Tokyo's Nikkei 225 stock average advanced 187.67 points, or 2.22 percent, to 8,646.12. The index was still far from recouping Thursday's 11.4 percent loss -- its biggest one-day percentage drop since the stock market crash of October 1987.
Compared to the gyrations this past week, Asian markets seemed to stabilize. Singapore and China shares rose, while Hong Kong's benchmark was flat. Australia's key index fell about 1 percent, while South Korea's was off 2 percent.
On Thursday, Asian shares plunged as weaker-than-expected U.S. retail sales data and a downbeat assessment from the U.S. Federal Reserve showed the world's largest economy, a major market for Asian exports, was heading into a recession.
"Within Asia, people are getting worried about a recession," said Daniel McCormack, a strategist for Macquarie Securities in Hong Kong. "Today people are trying to work out which sector, which stocks, which companies are going to get hit and starting to position themselves accordingly."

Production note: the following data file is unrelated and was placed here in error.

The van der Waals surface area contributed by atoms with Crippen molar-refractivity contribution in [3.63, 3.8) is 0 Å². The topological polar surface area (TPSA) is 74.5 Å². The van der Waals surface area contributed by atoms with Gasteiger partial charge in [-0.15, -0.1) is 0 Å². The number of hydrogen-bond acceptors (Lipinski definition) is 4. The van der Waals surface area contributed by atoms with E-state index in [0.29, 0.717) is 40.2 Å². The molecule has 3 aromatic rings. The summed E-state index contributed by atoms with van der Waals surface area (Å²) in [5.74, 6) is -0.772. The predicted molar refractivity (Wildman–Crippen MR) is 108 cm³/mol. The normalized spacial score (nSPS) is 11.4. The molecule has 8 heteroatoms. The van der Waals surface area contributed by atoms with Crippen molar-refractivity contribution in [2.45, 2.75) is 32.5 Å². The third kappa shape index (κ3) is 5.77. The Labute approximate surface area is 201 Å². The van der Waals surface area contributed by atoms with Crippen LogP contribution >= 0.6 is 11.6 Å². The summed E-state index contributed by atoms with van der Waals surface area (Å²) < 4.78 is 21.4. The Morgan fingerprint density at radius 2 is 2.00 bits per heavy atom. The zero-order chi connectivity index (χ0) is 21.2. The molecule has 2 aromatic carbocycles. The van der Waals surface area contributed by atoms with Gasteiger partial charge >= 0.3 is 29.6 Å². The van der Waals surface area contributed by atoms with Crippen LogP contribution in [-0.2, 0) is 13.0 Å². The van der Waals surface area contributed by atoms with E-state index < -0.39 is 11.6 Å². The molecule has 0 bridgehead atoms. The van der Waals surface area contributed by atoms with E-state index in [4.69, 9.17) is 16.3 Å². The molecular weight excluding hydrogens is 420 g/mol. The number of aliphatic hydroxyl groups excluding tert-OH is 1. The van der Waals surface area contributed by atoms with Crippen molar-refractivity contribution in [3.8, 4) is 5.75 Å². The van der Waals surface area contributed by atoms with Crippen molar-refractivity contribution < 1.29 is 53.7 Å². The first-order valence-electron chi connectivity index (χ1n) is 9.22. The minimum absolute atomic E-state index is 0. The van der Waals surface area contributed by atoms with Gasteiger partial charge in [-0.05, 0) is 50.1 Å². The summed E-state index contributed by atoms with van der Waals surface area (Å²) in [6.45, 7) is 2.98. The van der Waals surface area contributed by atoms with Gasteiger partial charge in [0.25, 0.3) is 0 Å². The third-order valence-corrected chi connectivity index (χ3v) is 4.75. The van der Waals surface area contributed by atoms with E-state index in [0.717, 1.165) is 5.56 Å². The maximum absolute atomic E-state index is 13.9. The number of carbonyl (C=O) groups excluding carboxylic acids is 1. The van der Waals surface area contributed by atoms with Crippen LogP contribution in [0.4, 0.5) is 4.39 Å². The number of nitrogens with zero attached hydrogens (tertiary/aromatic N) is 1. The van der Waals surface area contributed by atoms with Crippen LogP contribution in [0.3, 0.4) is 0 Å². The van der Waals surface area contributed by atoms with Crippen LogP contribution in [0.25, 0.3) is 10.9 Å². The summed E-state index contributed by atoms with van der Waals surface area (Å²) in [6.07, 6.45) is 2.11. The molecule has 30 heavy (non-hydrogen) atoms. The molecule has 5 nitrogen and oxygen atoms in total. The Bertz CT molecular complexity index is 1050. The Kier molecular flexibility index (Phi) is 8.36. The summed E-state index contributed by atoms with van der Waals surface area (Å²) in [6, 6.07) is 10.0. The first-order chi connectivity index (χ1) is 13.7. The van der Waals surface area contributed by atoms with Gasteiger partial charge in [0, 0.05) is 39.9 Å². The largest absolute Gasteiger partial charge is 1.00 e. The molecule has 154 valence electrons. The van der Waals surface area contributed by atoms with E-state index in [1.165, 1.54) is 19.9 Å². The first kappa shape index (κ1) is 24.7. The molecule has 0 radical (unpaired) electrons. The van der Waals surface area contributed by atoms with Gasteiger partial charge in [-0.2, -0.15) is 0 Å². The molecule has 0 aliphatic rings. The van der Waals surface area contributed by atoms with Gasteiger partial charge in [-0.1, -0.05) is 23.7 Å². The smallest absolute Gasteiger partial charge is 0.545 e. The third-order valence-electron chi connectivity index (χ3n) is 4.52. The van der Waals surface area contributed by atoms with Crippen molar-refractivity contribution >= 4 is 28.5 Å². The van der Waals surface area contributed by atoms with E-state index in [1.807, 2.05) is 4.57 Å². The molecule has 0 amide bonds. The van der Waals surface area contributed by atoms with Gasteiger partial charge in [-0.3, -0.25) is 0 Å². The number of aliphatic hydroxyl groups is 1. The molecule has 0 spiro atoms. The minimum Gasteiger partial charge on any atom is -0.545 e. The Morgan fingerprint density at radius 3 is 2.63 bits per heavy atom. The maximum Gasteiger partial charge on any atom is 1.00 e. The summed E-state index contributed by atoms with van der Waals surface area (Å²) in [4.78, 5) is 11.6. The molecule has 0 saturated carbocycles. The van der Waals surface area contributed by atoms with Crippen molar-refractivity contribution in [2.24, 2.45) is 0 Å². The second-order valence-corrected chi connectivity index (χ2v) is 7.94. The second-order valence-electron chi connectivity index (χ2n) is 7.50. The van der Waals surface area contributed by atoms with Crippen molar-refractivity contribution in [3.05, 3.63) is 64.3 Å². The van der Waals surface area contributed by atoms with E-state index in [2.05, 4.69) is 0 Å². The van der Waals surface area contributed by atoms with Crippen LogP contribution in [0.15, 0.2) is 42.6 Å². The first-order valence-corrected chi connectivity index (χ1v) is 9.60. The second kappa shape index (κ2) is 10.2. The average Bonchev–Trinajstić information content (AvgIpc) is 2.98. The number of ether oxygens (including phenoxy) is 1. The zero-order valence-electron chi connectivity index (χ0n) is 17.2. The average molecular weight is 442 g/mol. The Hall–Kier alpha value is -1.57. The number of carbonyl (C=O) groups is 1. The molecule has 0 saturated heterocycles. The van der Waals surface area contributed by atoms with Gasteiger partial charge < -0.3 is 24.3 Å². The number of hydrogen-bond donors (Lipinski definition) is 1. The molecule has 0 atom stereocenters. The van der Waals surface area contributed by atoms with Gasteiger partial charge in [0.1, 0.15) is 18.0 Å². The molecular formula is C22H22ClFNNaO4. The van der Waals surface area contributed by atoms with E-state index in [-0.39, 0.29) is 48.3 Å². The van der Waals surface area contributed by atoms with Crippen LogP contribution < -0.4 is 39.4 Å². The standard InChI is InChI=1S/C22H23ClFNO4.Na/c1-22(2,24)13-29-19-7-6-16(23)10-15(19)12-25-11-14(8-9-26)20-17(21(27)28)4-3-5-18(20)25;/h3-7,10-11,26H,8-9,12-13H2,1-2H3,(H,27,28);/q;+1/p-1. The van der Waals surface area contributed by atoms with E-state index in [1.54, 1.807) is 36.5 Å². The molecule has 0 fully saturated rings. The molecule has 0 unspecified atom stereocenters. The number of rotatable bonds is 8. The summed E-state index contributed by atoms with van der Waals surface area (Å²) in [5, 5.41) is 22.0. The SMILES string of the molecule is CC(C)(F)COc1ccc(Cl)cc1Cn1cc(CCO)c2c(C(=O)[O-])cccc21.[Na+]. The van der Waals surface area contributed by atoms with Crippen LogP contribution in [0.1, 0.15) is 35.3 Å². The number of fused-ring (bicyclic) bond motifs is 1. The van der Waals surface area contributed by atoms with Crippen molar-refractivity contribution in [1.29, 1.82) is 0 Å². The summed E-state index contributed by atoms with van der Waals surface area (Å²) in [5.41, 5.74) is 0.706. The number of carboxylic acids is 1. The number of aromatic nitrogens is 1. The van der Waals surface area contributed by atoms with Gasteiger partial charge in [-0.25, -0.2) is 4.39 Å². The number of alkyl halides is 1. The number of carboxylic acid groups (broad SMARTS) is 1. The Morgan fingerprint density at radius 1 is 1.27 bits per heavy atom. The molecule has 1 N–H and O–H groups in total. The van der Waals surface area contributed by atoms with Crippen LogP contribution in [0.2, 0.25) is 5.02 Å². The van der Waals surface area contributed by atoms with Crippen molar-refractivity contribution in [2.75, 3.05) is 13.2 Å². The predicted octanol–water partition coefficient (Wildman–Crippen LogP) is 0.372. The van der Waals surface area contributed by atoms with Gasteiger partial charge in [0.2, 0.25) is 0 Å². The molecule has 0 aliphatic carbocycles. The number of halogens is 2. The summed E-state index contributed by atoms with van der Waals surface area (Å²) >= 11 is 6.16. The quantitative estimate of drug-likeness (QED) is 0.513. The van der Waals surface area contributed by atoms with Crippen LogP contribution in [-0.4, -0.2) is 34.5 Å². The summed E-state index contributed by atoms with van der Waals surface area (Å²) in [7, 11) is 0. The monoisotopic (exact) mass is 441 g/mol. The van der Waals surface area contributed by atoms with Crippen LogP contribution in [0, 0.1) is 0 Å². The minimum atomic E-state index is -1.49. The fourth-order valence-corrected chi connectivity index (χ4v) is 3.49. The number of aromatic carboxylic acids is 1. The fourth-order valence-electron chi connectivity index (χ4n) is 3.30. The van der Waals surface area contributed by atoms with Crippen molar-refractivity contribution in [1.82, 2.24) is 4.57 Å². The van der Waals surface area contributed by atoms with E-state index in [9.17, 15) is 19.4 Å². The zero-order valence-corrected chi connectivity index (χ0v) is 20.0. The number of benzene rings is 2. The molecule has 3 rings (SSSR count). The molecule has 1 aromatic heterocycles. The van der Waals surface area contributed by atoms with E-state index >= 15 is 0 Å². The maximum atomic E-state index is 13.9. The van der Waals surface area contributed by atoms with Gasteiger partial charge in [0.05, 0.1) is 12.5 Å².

Overnight in New York, a late wave of buying lifted the Dow Jones industrials 4.7 percent, or 400 points, to 8,979.26 in a yet another volatile session that saw the benchmark swing more than 800 points.
The Dow remains up 528 points, or 6.3 percent, for the week.
Utilities, metal and communications issues led gains in Japan, with Nippon Telegraph and Telephone Corp. up nearly 7 percent and Tokyo Gas Co. rising 6.5 percent.
Oil prices rose. Light, sweet crude for November delivery was $3.11 higher a $72.96 a barrel in Asian trade. Oil prices are now half of their peak price near $150 a barrel in July.
In currencies, the dollar gained slightly to 101.57 yen Friday morning in Asia from 101.30 yen late Thursday. The euro stood at $1.3472 from $1.3492.
Markets in Europe fell Thursday, with Britain's FTSE 100 index falling 5.4 percent to 3,861.39, while Germany's DAX sank 4.9 percent.